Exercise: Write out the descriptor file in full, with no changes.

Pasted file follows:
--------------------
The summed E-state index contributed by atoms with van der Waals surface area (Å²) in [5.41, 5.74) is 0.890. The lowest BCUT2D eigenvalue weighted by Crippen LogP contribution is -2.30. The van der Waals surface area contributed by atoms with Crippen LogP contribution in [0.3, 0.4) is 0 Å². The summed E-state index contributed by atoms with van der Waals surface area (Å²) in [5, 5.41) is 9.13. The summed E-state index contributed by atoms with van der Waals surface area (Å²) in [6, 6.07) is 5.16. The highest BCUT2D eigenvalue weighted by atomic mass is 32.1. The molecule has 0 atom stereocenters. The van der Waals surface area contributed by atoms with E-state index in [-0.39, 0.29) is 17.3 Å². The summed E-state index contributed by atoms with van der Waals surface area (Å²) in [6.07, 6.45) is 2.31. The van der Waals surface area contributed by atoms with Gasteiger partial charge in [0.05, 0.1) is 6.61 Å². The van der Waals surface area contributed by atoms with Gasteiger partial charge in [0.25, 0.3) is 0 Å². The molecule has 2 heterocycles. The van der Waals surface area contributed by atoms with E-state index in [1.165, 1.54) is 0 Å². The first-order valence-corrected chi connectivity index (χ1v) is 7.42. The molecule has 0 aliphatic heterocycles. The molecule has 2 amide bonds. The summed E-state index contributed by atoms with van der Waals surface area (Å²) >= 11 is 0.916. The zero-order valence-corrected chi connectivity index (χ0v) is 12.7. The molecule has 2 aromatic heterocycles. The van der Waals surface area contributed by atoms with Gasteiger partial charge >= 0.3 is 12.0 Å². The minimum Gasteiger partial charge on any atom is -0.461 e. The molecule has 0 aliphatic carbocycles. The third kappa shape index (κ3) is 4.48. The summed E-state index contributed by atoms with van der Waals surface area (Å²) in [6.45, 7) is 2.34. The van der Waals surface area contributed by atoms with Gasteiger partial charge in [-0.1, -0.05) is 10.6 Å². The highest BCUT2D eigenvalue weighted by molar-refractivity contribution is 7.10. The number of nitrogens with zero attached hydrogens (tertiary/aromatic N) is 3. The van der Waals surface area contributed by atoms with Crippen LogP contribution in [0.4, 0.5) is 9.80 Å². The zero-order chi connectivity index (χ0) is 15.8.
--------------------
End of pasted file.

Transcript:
The summed E-state index contributed by atoms with van der Waals surface area (Å²) in [5.41, 5.74) is 0.890. The lowest BCUT2D eigenvalue weighted by Crippen LogP contribution is -2.30. The van der Waals surface area contributed by atoms with Crippen LogP contribution in [0.3, 0.4) is 0 Å². The summed E-state index contributed by atoms with van der Waals surface area (Å²) in [5, 5.41) is 9.13. The summed E-state index contributed by atoms with van der Waals surface area (Å²) in [6, 6.07) is 5.16. The highest BCUT2D eigenvalue weighted by atomic mass is 32.1. The molecule has 0 atom stereocenters. The van der Waals surface area contributed by atoms with E-state index in [-0.39, 0.29) is 17.3 Å². The summed E-state index contributed by atoms with van der Waals surface area (Å²) in [6.07, 6.45) is 2.31. The van der Waals surface area contributed by atoms with Gasteiger partial charge in [0.05, 0.1) is 6.61 Å². The van der Waals surface area contributed by atoms with Gasteiger partial charge in [0.25, 0.3) is 0 Å². The molecule has 2 heterocycles. The van der Waals surface area contributed by atoms with E-state index in [1.165, 1.54) is 0 Å². The first-order valence-corrected chi connectivity index (χ1v) is 7.42. The molecule has 0 aliphatic heterocycles. The molecule has 2 amide bonds. The summed E-state index contributed by atoms with van der Waals surface area (Å²) >= 11 is 0.916. The zero-order valence-corrected chi connectivity index (χ0v) is 12.7. The molecule has 2 aromatic heterocycles. The van der Waals surface area contributed by atoms with Gasteiger partial charge >= 0.3 is 12.0 Å². The minimum Gasteiger partial charge on any atom is -0.461 e. The molecule has 0 aliphatic carbocycles. The third kappa shape index (κ3) is 4.48. The summed E-state index contributed by atoms with van der Waals surface area (Å²) in [6.45, 7) is 2.34. The van der Waals surface area contributed by atoms with Gasteiger partial charge in [-0.1, -0.05) is 10.6 Å². The highest BCUT2D eigenvalue weighted by molar-refractivity contribution is 7.10. The number of nitrogens with zero attached hydrogens (tertiary/aromatic N) is 3. The van der Waals surface area contributed by atoms with Crippen LogP contribution in [0.4, 0.5) is 9.80 Å². The zero-order chi connectivity index (χ0) is 15.8.